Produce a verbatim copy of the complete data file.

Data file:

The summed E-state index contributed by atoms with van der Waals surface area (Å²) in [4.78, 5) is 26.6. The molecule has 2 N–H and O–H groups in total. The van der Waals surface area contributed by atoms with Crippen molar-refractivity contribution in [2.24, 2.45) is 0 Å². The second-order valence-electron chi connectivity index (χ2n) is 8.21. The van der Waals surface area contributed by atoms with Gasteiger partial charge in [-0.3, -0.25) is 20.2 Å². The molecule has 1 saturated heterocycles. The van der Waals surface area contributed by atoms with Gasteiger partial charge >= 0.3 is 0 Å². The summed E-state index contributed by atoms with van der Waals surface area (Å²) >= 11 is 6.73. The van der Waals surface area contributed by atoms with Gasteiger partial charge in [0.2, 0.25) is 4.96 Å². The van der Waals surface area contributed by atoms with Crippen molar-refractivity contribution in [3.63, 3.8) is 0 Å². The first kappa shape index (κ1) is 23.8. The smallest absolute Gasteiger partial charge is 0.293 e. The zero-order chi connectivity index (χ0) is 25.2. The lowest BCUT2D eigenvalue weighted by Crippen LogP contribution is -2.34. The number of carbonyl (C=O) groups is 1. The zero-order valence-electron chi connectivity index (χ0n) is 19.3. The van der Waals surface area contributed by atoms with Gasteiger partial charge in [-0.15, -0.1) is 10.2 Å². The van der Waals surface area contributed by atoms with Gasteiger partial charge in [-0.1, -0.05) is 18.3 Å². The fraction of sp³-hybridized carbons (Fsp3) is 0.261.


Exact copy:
The summed E-state index contributed by atoms with van der Waals surface area (Å²) in [4.78, 5) is 26.6. The molecule has 2 N–H and O–H groups in total. The van der Waals surface area contributed by atoms with Crippen molar-refractivity contribution in [2.24, 2.45) is 0 Å². The second-order valence-electron chi connectivity index (χ2n) is 8.21. The van der Waals surface area contributed by atoms with Gasteiger partial charge in [-0.3, -0.25) is 20.2 Å². The molecule has 1 saturated heterocycles. The van der Waals surface area contributed by atoms with Gasteiger partial charge >= 0.3 is 0 Å². The summed E-state index contributed by atoms with van der Waals surface area (Å²) >= 11 is 6.73. The van der Waals surface area contributed by atoms with Gasteiger partial charge in [0.2, 0.25) is 4.96 Å². The van der Waals surface area contributed by atoms with Crippen molar-refractivity contribution in [3.63, 3.8) is 0 Å². The first kappa shape index (κ1) is 23.8. The smallest absolute Gasteiger partial charge is 0.293 e. The zero-order chi connectivity index (χ0) is 25.2. The lowest BCUT2D eigenvalue weighted by Crippen LogP contribution is -2.34. The number of carbonyl (C=O) groups is 1. The zero-order valence-electron chi connectivity index (χ0n) is 19.3. The van der Waals surface area contributed by atoms with Gasteiger partial charge in [-0.15, -0.1) is 10.2 Å². The van der Waals surface area contributed by atoms with Gasteiger partial charge in [-0.1, -0.05) is 18.3 Å². The fraction of sp³-hybridized carbons (Fsp3) is 0.261.